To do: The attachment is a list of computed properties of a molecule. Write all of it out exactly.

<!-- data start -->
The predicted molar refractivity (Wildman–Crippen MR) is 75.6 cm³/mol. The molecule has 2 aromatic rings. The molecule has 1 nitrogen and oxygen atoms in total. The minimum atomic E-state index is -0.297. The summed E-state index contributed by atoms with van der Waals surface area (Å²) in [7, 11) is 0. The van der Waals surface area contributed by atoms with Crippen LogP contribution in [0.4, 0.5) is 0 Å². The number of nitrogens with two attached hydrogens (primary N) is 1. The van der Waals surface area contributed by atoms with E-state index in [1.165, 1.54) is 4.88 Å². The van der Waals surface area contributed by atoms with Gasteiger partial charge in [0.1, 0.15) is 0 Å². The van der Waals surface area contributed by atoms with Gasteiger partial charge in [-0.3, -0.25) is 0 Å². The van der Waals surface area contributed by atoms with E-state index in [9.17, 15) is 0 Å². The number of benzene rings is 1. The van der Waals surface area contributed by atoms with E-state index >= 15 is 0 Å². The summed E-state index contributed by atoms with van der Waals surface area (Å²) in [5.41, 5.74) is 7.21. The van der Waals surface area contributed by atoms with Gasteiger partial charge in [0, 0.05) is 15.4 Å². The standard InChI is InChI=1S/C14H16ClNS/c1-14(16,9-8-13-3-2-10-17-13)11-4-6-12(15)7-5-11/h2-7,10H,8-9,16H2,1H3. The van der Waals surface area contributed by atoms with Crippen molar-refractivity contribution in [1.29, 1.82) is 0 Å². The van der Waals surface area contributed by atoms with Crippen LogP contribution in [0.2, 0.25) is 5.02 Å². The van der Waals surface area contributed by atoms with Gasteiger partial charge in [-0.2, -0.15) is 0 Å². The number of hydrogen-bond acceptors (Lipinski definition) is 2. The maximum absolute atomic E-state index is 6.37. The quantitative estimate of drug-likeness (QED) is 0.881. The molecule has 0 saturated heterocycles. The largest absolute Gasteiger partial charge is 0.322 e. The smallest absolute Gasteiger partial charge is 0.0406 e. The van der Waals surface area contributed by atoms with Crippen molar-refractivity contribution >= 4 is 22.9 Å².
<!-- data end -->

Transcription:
The predicted molar refractivity (Wildman–Crippen MR) is 75.6 cm³/mol. The molecule has 2 aromatic rings. The molecule has 1 nitrogen and oxygen atoms in total. The minimum atomic E-state index is -0.297. The summed E-state index contributed by atoms with van der Waals surface area (Å²) in [7, 11) is 0. The van der Waals surface area contributed by atoms with Crippen LogP contribution in [0.4, 0.5) is 0 Å². The number of nitrogens with two attached hydrogens (primary N) is 1. The van der Waals surface area contributed by atoms with E-state index in [1.165, 1.54) is 4.88 Å². The van der Waals surface area contributed by atoms with Gasteiger partial charge in [0.1, 0.15) is 0 Å². The van der Waals surface area contributed by atoms with Gasteiger partial charge in [-0.3, -0.25) is 0 Å². The van der Waals surface area contributed by atoms with E-state index in [9.17, 15) is 0 Å². The number of benzene rings is 1. The van der Waals surface area contributed by atoms with E-state index >= 15 is 0 Å². The summed E-state index contributed by atoms with van der Waals surface area (Å²) in [5.41, 5.74) is 7.21. The van der Waals surface area contributed by atoms with Gasteiger partial charge in [0, 0.05) is 15.4 Å². The standard InChI is InChI=1S/C14H16ClNS/c1-14(16,9-8-13-3-2-10-17-13)11-4-6-12(15)7-5-11/h2-7,10H,8-9,16H2,1H3. The van der Waals surface area contributed by atoms with Crippen molar-refractivity contribution in [1.29, 1.82) is 0 Å². The van der Waals surface area contributed by atoms with Crippen LogP contribution in [0.2, 0.25) is 5.02 Å². The van der Waals surface area contributed by atoms with Gasteiger partial charge in [-0.2, -0.15) is 0 Å². The number of hydrogen-bond acceptors (Lipinski definition) is 2. The maximum absolute atomic E-state index is 6.37. The quantitative estimate of drug-likeness (QED) is 0.881. The molecule has 0 saturated heterocycles. The largest absolute Gasteiger partial charge is 0.322 e. The smallest absolute Gasteiger partial charge is 0.0406 e. The van der Waals surface area contributed by atoms with Crippen molar-refractivity contribution >= 4 is 22.9 Å².